Third Avenue's Now-Frozen Fund Called Liquidity Fears a ‘Myth’

  • Manager, in 2012, played up fund's small size and cash cushion
  • Fund liquidating amid troubles in high-yield debt market

How Will Markets React to the Third Avenue Freeze?

Third Avenue Management LLC rattled credit markets this week when it said that a lack of liquidity had forced it to halt redemptions in its junk-bond mutual fund. Not so long ago, the fund was telling investors that concerns about illiquidity in these markets were a “myth.”

The firm’s Third Avenue Focused Credit Fund, with investments in high-yield debt and bank loans, keeps excess cash on hand, lead manager Thomas Lapointe wrote in a 2012 investor commentary reviewed by Bloomberg News. The fund would also remain small enough -- with assets under $3 billion -- to stay nimble in building and liquidating positions, he wrote.

The fund had $3.5 billion in assets in the quarter ended June 2014, according to data compiled by Bloomberg, before falling back below $3 billion in assets by the end of that year.

Lapointe didn’t immediately respond to requests for comment on the newsletter. Sard Verbinnen, a public relations company representing Third Avenue, didn’t immediately respond to requests for comment.

Third Avenue, founded by value investor Martin Whitman, said on Dec. 9 that it was blocking clients in the Focused Credit Fund from pulling out its remaining $788 million in assets to avoid fire sales, so that the fund could be liquidated in an orderly fashion.  “Unfortunately, the present environment has harmed our ability to successfully implement our strategy,” Third Avenue’s chief executive officer David Barse wrote.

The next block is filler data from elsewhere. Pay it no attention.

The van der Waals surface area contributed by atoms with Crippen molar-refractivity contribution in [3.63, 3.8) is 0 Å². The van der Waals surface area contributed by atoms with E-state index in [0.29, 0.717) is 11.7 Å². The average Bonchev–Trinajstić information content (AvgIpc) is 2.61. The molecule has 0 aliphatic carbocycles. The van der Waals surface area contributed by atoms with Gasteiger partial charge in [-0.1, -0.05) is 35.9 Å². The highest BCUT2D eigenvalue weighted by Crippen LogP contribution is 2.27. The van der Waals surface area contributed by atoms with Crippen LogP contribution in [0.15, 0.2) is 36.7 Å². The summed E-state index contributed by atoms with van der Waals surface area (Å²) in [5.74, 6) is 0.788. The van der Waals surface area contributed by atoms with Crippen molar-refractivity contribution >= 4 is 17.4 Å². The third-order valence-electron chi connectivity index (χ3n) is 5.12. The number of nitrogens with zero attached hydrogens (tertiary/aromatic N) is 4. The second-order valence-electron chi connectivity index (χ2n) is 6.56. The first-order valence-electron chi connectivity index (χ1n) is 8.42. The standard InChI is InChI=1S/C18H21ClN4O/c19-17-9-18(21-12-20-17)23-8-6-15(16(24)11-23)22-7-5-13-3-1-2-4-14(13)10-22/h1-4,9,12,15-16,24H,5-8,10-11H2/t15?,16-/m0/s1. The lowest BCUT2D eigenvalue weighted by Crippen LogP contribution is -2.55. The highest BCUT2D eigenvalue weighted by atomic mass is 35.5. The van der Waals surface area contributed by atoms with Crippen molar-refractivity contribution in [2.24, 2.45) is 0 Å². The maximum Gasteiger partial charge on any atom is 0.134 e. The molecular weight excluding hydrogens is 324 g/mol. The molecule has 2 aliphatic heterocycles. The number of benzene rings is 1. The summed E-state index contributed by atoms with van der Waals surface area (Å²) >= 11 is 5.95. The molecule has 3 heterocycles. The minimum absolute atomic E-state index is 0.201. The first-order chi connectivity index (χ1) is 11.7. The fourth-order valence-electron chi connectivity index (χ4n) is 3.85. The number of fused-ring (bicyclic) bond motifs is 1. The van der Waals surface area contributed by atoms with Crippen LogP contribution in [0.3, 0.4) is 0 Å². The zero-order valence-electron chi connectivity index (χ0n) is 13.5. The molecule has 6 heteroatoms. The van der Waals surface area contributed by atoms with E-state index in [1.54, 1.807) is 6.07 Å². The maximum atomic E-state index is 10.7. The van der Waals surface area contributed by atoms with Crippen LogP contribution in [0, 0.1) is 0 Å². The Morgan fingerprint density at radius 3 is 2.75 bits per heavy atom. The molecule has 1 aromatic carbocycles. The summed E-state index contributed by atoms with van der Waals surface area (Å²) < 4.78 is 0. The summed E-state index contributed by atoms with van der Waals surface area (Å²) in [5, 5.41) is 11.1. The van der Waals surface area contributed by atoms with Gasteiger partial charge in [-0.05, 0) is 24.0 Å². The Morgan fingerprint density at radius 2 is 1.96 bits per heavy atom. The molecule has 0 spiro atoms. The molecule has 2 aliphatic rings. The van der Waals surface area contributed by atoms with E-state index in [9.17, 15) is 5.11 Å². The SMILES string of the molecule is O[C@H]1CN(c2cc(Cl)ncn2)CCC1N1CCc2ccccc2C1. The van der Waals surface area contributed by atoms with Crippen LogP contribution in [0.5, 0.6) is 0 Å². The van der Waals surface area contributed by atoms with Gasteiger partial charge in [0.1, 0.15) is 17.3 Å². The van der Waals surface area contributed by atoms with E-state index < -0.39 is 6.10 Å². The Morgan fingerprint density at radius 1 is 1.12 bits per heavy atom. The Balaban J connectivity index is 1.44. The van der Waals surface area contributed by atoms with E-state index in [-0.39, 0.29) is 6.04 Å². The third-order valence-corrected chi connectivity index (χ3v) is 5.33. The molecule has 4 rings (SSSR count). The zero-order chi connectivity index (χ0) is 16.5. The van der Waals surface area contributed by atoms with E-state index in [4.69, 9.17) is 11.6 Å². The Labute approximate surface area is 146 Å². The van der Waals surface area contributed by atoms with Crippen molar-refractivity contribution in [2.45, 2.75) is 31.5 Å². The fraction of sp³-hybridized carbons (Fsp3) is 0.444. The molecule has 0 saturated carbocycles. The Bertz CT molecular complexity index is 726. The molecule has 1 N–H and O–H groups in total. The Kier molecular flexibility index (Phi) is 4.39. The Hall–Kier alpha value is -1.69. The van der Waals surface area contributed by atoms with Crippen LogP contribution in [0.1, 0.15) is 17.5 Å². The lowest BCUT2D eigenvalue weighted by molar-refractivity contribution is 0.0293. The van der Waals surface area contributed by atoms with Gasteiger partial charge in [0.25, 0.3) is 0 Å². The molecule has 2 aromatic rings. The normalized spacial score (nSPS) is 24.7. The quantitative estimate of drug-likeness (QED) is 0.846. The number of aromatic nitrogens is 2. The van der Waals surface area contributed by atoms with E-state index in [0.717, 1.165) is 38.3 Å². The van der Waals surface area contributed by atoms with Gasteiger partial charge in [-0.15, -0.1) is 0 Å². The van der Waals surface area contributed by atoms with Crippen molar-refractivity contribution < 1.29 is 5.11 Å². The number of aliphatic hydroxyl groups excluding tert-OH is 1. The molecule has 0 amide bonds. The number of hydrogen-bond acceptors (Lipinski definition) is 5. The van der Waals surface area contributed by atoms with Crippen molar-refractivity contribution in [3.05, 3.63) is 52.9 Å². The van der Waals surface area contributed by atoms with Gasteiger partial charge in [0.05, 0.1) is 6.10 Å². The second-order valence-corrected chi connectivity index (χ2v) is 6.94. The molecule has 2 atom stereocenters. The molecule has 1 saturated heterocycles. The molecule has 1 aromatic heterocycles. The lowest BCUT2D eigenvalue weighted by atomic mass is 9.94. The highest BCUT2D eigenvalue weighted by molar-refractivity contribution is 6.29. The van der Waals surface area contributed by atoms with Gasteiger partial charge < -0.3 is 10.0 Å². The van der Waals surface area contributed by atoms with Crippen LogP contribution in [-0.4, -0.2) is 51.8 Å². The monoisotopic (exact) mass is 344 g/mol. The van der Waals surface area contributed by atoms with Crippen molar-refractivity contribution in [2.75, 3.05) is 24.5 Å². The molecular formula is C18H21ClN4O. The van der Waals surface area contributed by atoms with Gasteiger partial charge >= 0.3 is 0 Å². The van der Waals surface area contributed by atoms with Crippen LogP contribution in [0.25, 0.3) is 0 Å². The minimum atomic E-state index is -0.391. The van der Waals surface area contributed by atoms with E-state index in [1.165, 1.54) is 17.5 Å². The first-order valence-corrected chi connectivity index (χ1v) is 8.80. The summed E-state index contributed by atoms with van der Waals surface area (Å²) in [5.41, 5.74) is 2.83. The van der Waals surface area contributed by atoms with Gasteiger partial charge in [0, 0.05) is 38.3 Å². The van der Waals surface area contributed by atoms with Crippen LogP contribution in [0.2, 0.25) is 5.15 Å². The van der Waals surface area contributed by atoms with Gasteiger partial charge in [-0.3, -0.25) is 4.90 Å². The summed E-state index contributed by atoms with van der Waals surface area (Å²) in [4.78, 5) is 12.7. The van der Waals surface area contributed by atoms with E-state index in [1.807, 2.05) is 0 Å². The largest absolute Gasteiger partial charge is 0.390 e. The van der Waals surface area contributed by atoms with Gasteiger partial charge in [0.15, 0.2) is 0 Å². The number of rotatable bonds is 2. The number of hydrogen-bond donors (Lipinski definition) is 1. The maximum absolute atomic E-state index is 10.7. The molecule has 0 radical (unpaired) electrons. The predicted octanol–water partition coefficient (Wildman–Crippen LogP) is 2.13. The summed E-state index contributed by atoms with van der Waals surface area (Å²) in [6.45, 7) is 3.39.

The move was unusual in the world of mutual funds, which are typically required to keep a portion of assets in highly liquid investments so they can meet redemption requests on a daily basis. The Focused Credit Fund, according to its prospectus, had the ability to “invest unlimited assets in below-investment grade credit instruments.”

Lapointe, writing in an investor letter dated Oct. 31, 2012, addressed market liquidity fears in a note called “Myths in the High-Yield and Leveraged Loan Markets.”

In “Myth #6: The High-Yield and Loan Markets Are Illiquid,” he wrote that the shallowness of junk-bond markets could actually provide an edge to the relatively small fund.

"Low volumes can be really bad news for larger players in the market," he wrote. "However, as price-conscious buyers, we can use lower volumes to our advantage, by demanding better prices from sellers that need a bid."

In other publications, including a 2015 prospectus, Third Avenue cautioned investors about liquidity risk of the Focused Credit Fund. 

"The market for high-yield debt securities (“junk bonds”) may be less liquid and therefore these securities may be harder to value or sell at an acceptable price, especially during times of market volatility or decline," it warned.

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